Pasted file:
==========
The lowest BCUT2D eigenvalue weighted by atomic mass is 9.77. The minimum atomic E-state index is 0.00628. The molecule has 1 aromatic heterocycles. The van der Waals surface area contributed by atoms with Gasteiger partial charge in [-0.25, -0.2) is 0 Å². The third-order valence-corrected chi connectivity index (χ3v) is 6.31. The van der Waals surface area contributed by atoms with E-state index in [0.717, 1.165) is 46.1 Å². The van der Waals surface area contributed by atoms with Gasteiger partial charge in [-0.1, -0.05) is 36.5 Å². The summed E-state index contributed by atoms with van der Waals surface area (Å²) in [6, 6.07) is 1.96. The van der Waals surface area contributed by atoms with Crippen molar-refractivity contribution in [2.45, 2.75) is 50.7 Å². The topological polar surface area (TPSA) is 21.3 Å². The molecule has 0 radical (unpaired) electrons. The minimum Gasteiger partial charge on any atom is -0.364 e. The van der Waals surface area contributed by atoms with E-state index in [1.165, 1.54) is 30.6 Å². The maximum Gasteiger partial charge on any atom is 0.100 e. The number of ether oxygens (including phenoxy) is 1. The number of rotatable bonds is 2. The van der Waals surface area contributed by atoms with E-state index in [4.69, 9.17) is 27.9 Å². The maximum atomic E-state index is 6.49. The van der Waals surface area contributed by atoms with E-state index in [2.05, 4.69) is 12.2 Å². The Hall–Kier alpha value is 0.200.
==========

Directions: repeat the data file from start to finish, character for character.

The lowest BCUT2D eigenvalue weighted by atomic mass is 9.77. The minimum atomic E-state index is 0.00628. The molecule has 1 aromatic heterocycles. The van der Waals surface area contributed by atoms with Gasteiger partial charge in [-0.25, -0.2) is 0 Å². The third-order valence-corrected chi connectivity index (χ3v) is 6.31. The van der Waals surface area contributed by atoms with E-state index in [0.717, 1.165) is 46.1 Å². The van der Waals surface area contributed by atoms with Gasteiger partial charge in [-0.1, -0.05) is 36.5 Å². The summed E-state index contributed by atoms with van der Waals surface area (Å²) in [6, 6.07) is 1.96. The van der Waals surface area contributed by atoms with Crippen molar-refractivity contribution in [2.45, 2.75) is 50.7 Å². The topological polar surface area (TPSA) is 21.3 Å². The molecule has 0 radical (unpaired) electrons. The minimum Gasteiger partial charge on any atom is -0.364 e. The van der Waals surface area contributed by atoms with E-state index in [1.165, 1.54) is 30.6 Å². The maximum Gasteiger partial charge on any atom is 0.100 e. The number of ether oxygens (including phenoxy) is 1. The number of rotatable bonds is 2. The van der Waals surface area contributed by atoms with E-state index in [4.69, 9.17) is 27.9 Å². The maximum atomic E-state index is 6.49. The van der Waals surface area contributed by atoms with E-state index in [2.05, 4.69) is 12.2 Å². The Hall–Kier alpha value is 0.200.